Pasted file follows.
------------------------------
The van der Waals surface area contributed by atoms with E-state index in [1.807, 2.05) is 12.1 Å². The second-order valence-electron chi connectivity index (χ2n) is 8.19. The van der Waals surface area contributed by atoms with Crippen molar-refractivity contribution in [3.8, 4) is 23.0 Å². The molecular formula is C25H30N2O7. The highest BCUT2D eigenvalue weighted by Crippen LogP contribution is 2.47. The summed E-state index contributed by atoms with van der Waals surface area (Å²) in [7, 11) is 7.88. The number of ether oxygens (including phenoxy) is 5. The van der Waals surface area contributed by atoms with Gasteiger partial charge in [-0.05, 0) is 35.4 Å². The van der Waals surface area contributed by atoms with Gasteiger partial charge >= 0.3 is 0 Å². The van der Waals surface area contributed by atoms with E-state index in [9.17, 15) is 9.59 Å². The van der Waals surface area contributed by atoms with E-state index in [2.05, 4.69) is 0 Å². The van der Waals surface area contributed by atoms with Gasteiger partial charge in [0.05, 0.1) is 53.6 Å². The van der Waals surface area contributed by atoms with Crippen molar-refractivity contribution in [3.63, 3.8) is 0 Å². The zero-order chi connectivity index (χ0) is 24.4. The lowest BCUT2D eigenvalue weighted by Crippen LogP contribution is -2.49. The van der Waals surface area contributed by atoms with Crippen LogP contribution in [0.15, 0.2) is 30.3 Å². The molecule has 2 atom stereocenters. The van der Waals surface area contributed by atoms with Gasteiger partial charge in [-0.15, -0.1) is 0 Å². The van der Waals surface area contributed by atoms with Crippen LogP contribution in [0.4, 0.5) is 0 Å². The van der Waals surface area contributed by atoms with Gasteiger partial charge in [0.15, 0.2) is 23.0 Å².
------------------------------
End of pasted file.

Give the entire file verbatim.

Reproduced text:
The van der Waals surface area contributed by atoms with E-state index in [1.807, 2.05) is 12.1 Å². The second-order valence-electron chi connectivity index (χ2n) is 8.19. The van der Waals surface area contributed by atoms with Crippen molar-refractivity contribution in [3.8, 4) is 23.0 Å². The molecular formula is C25H30N2O7. The highest BCUT2D eigenvalue weighted by Crippen LogP contribution is 2.47. The summed E-state index contributed by atoms with van der Waals surface area (Å²) in [7, 11) is 7.88. The number of ether oxygens (including phenoxy) is 5. The van der Waals surface area contributed by atoms with Gasteiger partial charge in [-0.05, 0) is 35.4 Å². The van der Waals surface area contributed by atoms with Gasteiger partial charge >= 0.3 is 0 Å². The van der Waals surface area contributed by atoms with E-state index in [9.17, 15) is 9.59 Å². The van der Waals surface area contributed by atoms with E-state index in [2.05, 4.69) is 0 Å². The van der Waals surface area contributed by atoms with Gasteiger partial charge in [0.05, 0.1) is 53.6 Å². The van der Waals surface area contributed by atoms with Crippen molar-refractivity contribution in [3.63, 3.8) is 0 Å². The zero-order chi connectivity index (χ0) is 24.4. The lowest BCUT2D eigenvalue weighted by Crippen LogP contribution is -2.49. The van der Waals surface area contributed by atoms with Crippen LogP contribution in [0.15, 0.2) is 30.3 Å². The molecule has 2 atom stereocenters. The van der Waals surface area contributed by atoms with Gasteiger partial charge in [-0.15, -0.1) is 0 Å². The van der Waals surface area contributed by atoms with Crippen LogP contribution in [0.4, 0.5) is 0 Å². The van der Waals surface area contributed by atoms with Gasteiger partial charge in [0.15, 0.2) is 23.0 Å².